You know how when you left your Celestial Seasonings...


One of the intentionally aged teas, Pu-Erh has a loyal following.

You know how when you left your Celestial Seasonings...

Postby Saayuq » May 29th, '12, 03:17

...tea bags in the cupboard for a few years they lost their flavor. I am assuming that part of this is due to volatiles which give flavor to the tea migrating out of the tea and into the air.

The data:
When I open my tea cupboard, which is filling up with sheng, I smell a delicious smell come rolling down. It is most noticeable when the humidity is higher (I use a cup of hot water to humidify and do not have a hygrometer).

The question:
Does the presence of the rich aroma mean that the tea is losing flavor components into the air, and my tea is diminishing in quality, or does it mean that the microbes are doing their job and my tea is improving?
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Re: You know how when you left your Celestial Seasonings...

Postby TomVerlain » May 29th, '12, 06:50

your tea is maturing as it should - Be careful with too much moisture and not enough airflow to prevent mold.
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Re: You know how when you left your Celestial Seasonings...

Postby Drax » May 29th, '12, 06:59

I believe the answer to both of your questions is 'yes.' Or at least, the tea is giving off aroma/flavor, but this process is natural.

I don't know for certain whether it's just the "aroma/flavors of youth" that are coming off, or whether part of the aroma is from the process of aging itself, though.

However, I have noticed that with a number of older teas, they can sometimes smell quite "dead" (that is, nothing at all). But with those same "dead" teas, if I breath out (humid air) onto them and quickly inhale (a la bloodhound method), I can start to get hints of their aroma -- and then these same "dead" teas taste just absolutely wonderful when brewed.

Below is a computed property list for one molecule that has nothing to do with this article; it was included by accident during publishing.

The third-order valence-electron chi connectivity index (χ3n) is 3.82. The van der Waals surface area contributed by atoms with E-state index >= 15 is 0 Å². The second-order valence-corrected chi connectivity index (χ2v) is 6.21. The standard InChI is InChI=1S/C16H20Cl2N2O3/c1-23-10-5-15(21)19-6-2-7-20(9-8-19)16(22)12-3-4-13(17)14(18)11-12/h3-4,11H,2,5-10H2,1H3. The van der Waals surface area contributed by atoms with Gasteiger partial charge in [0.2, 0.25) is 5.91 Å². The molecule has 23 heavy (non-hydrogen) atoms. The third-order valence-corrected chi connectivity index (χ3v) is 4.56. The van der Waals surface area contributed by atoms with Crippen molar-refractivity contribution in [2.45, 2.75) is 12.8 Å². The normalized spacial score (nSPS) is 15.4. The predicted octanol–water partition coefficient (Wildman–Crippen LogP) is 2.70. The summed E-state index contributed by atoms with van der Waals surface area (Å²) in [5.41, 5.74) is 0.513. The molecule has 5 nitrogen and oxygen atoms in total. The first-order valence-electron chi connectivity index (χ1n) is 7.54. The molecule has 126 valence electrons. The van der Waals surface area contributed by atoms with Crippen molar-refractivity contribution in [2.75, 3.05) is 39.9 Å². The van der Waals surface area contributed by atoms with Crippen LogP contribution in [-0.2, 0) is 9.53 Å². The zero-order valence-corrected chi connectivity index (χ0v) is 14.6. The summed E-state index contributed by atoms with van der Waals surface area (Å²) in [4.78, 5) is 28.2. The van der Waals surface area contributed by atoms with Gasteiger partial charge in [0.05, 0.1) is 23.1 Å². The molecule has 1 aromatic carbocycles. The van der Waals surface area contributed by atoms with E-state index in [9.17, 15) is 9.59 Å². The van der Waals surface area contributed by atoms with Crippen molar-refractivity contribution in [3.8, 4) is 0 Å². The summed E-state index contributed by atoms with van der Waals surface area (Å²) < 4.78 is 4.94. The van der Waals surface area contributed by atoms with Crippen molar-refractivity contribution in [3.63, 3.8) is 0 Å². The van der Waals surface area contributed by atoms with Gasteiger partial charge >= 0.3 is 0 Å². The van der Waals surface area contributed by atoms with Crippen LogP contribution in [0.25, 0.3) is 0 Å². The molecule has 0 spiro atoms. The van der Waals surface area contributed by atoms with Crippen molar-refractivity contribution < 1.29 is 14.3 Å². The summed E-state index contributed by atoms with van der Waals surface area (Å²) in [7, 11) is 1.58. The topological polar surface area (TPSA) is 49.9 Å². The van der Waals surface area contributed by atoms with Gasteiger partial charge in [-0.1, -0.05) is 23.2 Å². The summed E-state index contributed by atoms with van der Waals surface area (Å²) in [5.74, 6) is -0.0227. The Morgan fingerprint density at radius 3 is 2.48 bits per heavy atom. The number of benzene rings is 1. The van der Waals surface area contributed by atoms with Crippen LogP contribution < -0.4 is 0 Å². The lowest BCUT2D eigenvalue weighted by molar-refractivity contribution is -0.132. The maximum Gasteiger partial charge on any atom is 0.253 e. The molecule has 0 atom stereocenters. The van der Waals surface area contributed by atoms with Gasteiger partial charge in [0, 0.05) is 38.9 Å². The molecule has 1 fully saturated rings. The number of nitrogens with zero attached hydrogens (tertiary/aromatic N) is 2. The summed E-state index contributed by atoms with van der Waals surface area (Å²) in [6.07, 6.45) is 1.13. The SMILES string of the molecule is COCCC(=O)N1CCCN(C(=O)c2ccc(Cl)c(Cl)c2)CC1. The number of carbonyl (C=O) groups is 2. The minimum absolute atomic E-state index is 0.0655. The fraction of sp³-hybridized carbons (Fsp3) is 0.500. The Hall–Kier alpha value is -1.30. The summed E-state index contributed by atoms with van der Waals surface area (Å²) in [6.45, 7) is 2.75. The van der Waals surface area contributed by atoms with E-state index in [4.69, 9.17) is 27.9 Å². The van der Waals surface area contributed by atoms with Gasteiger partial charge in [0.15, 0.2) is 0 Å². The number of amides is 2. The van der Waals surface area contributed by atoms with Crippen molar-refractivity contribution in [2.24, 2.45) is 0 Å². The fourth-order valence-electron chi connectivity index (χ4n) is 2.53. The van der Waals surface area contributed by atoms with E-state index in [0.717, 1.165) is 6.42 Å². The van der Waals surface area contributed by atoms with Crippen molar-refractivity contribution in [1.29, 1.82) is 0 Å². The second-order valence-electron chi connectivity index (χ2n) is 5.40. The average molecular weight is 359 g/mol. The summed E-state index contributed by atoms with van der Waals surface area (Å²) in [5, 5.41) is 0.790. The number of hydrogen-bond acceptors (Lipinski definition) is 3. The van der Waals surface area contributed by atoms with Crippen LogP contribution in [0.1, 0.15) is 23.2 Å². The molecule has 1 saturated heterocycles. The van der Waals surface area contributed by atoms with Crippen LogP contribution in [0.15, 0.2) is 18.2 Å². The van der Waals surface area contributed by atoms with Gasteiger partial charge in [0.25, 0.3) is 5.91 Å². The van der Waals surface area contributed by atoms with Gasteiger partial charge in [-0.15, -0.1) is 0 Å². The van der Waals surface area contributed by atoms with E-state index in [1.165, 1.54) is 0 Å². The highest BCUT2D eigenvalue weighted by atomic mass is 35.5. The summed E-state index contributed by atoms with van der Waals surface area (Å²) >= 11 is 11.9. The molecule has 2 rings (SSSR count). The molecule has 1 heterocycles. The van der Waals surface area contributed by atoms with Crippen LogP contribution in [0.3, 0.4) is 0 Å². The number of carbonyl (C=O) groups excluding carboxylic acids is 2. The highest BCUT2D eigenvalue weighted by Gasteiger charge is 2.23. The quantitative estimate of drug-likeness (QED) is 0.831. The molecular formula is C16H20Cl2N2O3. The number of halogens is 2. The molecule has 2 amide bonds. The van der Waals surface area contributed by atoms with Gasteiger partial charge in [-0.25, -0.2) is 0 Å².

Likely, then, part of the aging process is a shedding of the more volatile chemical. But again, I can't tell you for certain how much the aging process itself generates more volatile chemicals.

Another things to consider is that flavored teas (such as Celestial Seasonings) typically use added flavorants -- in other words, it's the flavorant that's giving off the aroma, not the tea, and those probably evaporate more quickly.

All just a guess, though.... :D
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Re: You know how when you left your Celestial Seasonings...

Postby TIM » May 29th, '12, 20:33

Saayuq wrote:...tea bags in the cupboard for a few years they lost their flavor. I am assuming that part of this is due to volatiles which give flavor to the tea migrating out of the tea and into the air.

The data:
When I open my tea cupboard, which is filling up with sheng, I smell a delicious smell come rolling down. It is most noticeable when the humidity is higher (I use a cup of hot water to humidify and do not have a hygrometer).

The question:
Does the presence of the rich aroma mean that the tea is losing flavor components into the air, and my tea is diminishing in quality, or does it mean that the microbes are doing their job and my tea is improving?


Congratulation. You have reached a deeper level of aging puerh :D
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